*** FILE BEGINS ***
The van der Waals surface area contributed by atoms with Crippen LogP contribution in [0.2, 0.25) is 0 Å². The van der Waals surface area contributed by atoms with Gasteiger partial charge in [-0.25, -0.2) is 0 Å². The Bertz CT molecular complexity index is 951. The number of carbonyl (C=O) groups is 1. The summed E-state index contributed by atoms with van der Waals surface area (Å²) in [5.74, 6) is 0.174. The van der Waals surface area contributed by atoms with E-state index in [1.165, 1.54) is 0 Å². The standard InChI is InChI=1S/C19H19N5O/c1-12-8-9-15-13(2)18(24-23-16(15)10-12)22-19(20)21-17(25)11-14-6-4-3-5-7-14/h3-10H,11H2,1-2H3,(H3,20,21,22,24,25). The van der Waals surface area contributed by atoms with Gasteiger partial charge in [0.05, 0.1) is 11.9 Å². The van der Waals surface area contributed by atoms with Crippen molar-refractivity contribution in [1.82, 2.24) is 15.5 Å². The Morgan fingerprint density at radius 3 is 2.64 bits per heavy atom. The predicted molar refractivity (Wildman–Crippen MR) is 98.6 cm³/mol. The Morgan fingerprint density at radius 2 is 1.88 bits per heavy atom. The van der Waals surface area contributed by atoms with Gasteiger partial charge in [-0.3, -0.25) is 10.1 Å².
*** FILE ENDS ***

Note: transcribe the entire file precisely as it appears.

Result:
The van der Waals surface area contributed by atoms with Crippen LogP contribution in [0.2, 0.25) is 0 Å². The van der Waals surface area contributed by atoms with Gasteiger partial charge in [-0.25, -0.2) is 0 Å². The Bertz CT molecular complexity index is 951. The number of carbonyl (C=O) groups is 1. The summed E-state index contributed by atoms with van der Waals surface area (Å²) in [5.74, 6) is 0.174. The van der Waals surface area contributed by atoms with E-state index in [1.165, 1.54) is 0 Å². The standard InChI is InChI=1S/C19H19N5O/c1-12-8-9-15-13(2)18(24-23-16(15)10-12)22-19(20)21-17(25)11-14-6-4-3-5-7-14/h3-10H,11H2,1-2H3,(H3,20,21,22,24,25). The van der Waals surface area contributed by atoms with Gasteiger partial charge in [0.05, 0.1) is 11.9 Å². The van der Waals surface area contributed by atoms with Crippen molar-refractivity contribution in [1.82, 2.24) is 15.5 Å². The Morgan fingerprint density at radius 3 is 2.64 bits per heavy atom. The predicted molar refractivity (Wildman–Crippen MR) is 98.6 cm³/mol. The Morgan fingerprint density at radius 2 is 1.88 bits per heavy atom. The van der Waals surface area contributed by atoms with Gasteiger partial charge in [-0.3, -0.25) is 10.1 Å².